Are your customers’ experiences profoundly remarkable?

RCE_com“What does emotional connection mean to you?” I asked a senior leader of a retail chain. I was expecting an insightful answer. “It means being helpful, courteous, and respectful to customers,” he replied. I probed a bit further. “How is emotional connection different from plain, ordinary customer experience?” I got a speech about being treated like a person and not a like a number. He ended with: “We need to stop treating customers like consumers and started treating them like friends.” He made it sound unique and new.

The retail workforce in the age of Amazon Go

RCE_comThe idea of quickly popping into my local grocery store and walking out with everything I need for dinner, without waiting in long lines, is undoubtedly appealing to almost every shopper. That desire to streamline in-store shopping and reduce friction is what Amazon Go is all about and what has made its arrival, and potential expansion, the talk of the retail industry. Of course, shoppers are demanding a streamlined and personalized shopping experience across all retail channels, but many are left wondering what the impact of associate-free checkout will mean for the future of hourly retail workers.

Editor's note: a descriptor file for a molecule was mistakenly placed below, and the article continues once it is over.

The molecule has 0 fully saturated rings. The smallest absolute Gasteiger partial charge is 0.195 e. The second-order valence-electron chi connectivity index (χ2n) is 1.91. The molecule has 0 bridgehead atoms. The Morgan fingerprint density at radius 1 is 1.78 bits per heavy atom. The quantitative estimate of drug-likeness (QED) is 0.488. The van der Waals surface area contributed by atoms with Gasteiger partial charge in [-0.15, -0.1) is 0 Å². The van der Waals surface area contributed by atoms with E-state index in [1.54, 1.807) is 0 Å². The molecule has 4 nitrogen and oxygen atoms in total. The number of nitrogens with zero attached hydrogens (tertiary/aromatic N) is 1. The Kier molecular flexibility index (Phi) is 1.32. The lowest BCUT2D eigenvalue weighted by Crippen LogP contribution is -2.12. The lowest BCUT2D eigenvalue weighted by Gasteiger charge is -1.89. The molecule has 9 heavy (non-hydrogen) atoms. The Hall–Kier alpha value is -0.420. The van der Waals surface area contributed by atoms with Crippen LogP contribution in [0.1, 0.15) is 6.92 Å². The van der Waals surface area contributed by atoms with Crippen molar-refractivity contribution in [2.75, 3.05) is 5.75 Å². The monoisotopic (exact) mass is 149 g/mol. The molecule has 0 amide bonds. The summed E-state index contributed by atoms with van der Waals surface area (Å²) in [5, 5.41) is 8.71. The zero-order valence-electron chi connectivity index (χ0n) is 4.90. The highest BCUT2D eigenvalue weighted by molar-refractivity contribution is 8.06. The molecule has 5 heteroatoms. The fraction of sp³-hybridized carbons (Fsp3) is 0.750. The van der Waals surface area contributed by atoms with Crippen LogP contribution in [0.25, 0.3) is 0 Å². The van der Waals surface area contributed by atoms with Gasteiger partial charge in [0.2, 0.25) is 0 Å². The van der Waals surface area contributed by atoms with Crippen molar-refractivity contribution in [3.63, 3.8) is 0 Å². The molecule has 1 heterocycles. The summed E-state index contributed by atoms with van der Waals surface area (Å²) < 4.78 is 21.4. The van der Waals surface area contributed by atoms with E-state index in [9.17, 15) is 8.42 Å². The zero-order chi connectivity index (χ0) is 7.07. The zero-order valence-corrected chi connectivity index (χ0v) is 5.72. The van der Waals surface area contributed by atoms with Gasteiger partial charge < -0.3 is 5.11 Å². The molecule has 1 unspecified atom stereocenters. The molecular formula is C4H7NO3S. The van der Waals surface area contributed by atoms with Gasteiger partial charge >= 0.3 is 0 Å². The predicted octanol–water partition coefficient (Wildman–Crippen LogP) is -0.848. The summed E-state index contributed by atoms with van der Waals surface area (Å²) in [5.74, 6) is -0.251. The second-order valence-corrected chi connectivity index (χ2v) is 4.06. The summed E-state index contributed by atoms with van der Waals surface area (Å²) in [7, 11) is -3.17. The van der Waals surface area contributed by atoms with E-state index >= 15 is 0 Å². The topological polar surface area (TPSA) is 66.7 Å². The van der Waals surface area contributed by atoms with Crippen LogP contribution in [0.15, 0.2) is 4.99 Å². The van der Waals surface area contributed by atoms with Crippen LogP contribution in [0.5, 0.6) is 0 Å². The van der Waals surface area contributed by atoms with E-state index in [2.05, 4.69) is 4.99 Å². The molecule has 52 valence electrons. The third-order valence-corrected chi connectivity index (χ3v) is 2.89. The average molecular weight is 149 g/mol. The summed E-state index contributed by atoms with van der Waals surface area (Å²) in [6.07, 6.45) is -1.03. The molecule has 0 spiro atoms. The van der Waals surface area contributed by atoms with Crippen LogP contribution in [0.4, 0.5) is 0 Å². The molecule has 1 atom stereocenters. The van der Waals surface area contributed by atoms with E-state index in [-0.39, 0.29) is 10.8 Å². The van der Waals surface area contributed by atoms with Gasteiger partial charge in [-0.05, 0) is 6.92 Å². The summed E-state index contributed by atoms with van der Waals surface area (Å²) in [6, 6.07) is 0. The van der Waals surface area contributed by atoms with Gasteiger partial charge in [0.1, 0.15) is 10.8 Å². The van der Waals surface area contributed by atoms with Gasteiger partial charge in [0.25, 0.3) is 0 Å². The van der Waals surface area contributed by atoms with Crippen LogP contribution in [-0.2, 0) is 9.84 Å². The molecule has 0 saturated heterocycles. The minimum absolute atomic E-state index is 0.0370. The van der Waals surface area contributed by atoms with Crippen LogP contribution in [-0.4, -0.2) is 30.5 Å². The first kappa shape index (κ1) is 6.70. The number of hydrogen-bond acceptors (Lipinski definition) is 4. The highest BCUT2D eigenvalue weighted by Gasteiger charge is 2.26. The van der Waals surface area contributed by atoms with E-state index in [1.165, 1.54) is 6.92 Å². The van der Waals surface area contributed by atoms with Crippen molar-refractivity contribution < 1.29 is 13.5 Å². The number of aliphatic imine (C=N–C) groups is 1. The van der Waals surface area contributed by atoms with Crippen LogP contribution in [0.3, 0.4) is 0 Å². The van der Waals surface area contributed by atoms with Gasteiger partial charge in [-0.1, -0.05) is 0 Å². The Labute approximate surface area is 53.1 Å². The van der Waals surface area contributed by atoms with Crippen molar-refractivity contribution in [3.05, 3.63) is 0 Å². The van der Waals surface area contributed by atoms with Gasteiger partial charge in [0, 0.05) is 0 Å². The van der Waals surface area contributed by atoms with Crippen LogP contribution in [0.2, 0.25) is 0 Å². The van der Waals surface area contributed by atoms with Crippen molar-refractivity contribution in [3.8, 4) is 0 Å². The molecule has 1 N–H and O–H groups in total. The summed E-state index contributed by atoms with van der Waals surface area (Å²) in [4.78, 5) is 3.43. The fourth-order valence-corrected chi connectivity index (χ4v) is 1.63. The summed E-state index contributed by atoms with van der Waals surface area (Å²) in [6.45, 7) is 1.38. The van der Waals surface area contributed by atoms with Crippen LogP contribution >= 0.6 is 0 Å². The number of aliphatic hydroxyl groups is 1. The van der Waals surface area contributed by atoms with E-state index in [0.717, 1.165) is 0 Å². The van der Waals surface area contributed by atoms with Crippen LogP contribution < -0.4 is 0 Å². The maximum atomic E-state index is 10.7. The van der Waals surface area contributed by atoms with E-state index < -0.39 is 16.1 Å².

How sales staff are changing the retail customer experience

RCE_comAt nearly 60 percent of the workforce, hourly workers are an economic powerhouse.

To deliver great customer experiences to consumers, employers must pay attention to hourly workers’ needs. Looking ahead and adapting workplace policies that align with shifting dynamics of the workforce means paying attention to workers’ top concerns, including health benefits, vacation time and bonuses. Being able to balancing benefits with business sense is no easy task. To help stay ahead of the curve, here are several ways employers can work toward cultivating loyal workers to best serve customers.